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by Shiori Fukuda October 12, 2016

What kind of impressions do you have about Tokyo? An urban city with tons of skyscrapers? Subway trains crazily crowded? Well those are all true. However, Tokyo also has beautiful places rich in nature that can give you inner peace. Moreover, you can be exposed to traditional Japanese culture there. Today, we are going to take a look at Japanese traditional gardens in Tokyo.

Japanese Traditional Garden
Japanese Traditional Garden in Tokyo

Traditional gardens in Tokyo were originally created between the 17th and 19th century by the people who held political and economic power at that time such as the lords of local governments or wealthy merchants. They deeply appreciated natural beauty and tried to make big gardens where they could enjoy nature in all four seasons. Today most of them are owned and managed by local or national government, so you can enter these gardens at reasonable rates. I would like to introduce my three favorite Japanese gardens in Tokyo.

1. Shinjuku Gyoen National Garden (新宿御苑)

With 58.3 hectare (144 acres) in size and a circumference of 3.5 km, Shinjuku Gyoen blends three distinct styles: French Formal Garden, English Landscape Garden, and Japanese Traditional Garden. So you can enjoy not only Japanese traditional garden style, but also Western ones.

Shinjuku Gyoen
French Formal Garden at Shinjuku Gyoen National Garden

Because there are many kinds of trees and plants in Shinjuku Gyoen, you can see beautiful scenery anytime. In my opinion, the best season of this garden is spring! Although Japan is famous for cherry blossoms in the spring season, they only bloom for a short while. However, you can enjoy cherry blossoms for a long time at Shinjuku Gyoen (from mid-February to the end of April) because there are 65 species of cherry blossoms (the timing of being in full bloom depends on species).

Shinjuku Gyoen in Spring
Cherry Blossoms at Shinjuku Gyoen National Garden

As you can see in this picture above, this garden is close to Shinjuku, which is one of the major commercial areas in Tokyo. Therefore, it’s easy to get there even for tourists by public transportation.
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Shinjuku Gyoen National Garden
Admission Fee:
¥200 (about $2.00) for adults
¥50 (about $0.50) for elementary or junior high school students
Free for infants
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2. Rikugien Gardens (六義園)

Rikugien Gardens was made in 1695 by a feudal lord named Yoshiyasu Yanagisawa (柳沢吉保). He was deeply passionate about literature, so this garden was created based on the theme of “Waka” (和歌) poetry. It is said that this garden is characteristic of the famous gardens of Edo Period.

Rikugien contains more than thirty thousand trees and a myriad of beautiful plants. In the autumn season, you can enjoy brightly-colored red and yellow fall foliage, which are beautifully illuminated at night. This garden is also famous for hydrangea in the rainy season in June.

Rikugien Fall Foliage at Rikugien Gardens

Similar to other Japanese traditional gardens, Rikugien has a historical building that is used as a Chaya (茶屋), which means traditional teahouse in Japanese.  After walking around the garden, you can take a rest and view the beautiful pond while drinking hot Matcha and eating Wagashi (Japanese traditional dessert). I am sure that this will give you inner peace. A cup of Matcha with small Wagashi costs ¥510 (about $5) at this Chaya named “Fukiage Chaya” (吹上茶屋).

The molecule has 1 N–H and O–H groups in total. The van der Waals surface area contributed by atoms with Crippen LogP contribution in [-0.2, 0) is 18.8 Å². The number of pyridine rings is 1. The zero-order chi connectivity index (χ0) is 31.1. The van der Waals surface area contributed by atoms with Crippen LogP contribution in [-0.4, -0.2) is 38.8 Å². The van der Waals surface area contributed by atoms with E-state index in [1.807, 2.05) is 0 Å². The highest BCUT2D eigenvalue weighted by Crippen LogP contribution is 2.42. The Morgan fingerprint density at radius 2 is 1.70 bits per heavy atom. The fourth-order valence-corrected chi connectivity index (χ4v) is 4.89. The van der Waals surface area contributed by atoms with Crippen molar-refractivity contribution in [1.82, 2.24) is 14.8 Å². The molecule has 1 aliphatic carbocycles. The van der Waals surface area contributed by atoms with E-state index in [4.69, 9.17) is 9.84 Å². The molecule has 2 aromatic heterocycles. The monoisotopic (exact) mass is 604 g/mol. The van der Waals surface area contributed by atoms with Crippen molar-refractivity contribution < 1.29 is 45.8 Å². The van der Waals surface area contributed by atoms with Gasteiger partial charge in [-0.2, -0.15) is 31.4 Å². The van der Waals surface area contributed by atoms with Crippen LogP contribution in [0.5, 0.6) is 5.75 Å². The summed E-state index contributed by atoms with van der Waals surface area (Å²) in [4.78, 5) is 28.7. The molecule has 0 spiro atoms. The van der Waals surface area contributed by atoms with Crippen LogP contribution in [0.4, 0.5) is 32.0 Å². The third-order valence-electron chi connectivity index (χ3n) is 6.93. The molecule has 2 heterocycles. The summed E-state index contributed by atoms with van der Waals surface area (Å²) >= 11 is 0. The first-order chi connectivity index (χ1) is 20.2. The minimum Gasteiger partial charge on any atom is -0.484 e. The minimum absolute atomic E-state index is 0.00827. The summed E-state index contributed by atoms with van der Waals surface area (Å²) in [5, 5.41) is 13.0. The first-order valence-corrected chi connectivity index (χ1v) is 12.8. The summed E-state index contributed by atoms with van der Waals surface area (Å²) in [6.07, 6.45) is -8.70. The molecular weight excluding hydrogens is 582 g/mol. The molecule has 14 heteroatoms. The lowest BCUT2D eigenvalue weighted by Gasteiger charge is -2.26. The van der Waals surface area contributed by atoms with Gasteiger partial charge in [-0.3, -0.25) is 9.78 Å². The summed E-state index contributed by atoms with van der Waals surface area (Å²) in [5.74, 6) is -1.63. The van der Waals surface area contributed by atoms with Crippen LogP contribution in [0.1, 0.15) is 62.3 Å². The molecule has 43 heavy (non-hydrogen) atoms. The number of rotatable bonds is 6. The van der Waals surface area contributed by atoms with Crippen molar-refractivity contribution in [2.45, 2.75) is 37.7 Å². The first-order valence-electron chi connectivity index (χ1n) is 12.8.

Rikugien2 The Pond at Fukiage Chaya

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Rikugien Gardens
Admission Fee:
¥300 (about $3.00)
¥150 (about $1.50) for senior citizens
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3. Kiyosumi Gardens (清澄庭園)

Designed in “Kaiyu-style” (回遊式庭園) to facilitate wandering around, Kiyosumi Gardens is also very characteristic of Japanese traditional gardens from the Edo Period. Although Japan also has another type of traditional garden (this type of garden is supposed to be viewed from inside buildings) people began to build more Kaiyu-style gardens from Edo Period onwards. Like other Kaiyu-style gardens, Kiyosumi Gardens has a big pond in the center of it, and you can enjoy this pond walking along the paths that snake around it.


Kiyosumi Gardens Kiyosumi Gardens

In this garden, you can also walk on the rocks around the pond. These rocks are called “Iso Watari” (磯渡り). Walking on the rocks gives you a different view from the paths, and more surprisingly, these rocks are located carefully so that the scenery you can see changes at every step. Although it’s absolutely exciting and enjoyable to try Iso Watari, be careful not to fall into the pond!


Iso Watari The Biggest Iso Watari in Kiyosumi Gardens

Kiyosumi Gardens is also known as the place where you can see a variety of wild birds. If you are interested in bird watching, you should definitely go to Kiyosumi Gardens to find beautiful birds such as spot-billed ducks, brown-eared bulbuls, gray herons, and more.
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Kiyosumi Gardens
Admission Fee:
¥150 (about $1.50)
¥70 (about $0.70) for senior citizens
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Shiori Fukuda
Shiori Fukuda

Shiori was born and raised in Nagasaki. After graduating from high school, she moved to Tokyo for college and work. She enjoys traditional Japanese gardens and contemporary art works. She also likes reading manga, listening to music, and having delicious Japanese food with her family and friends.


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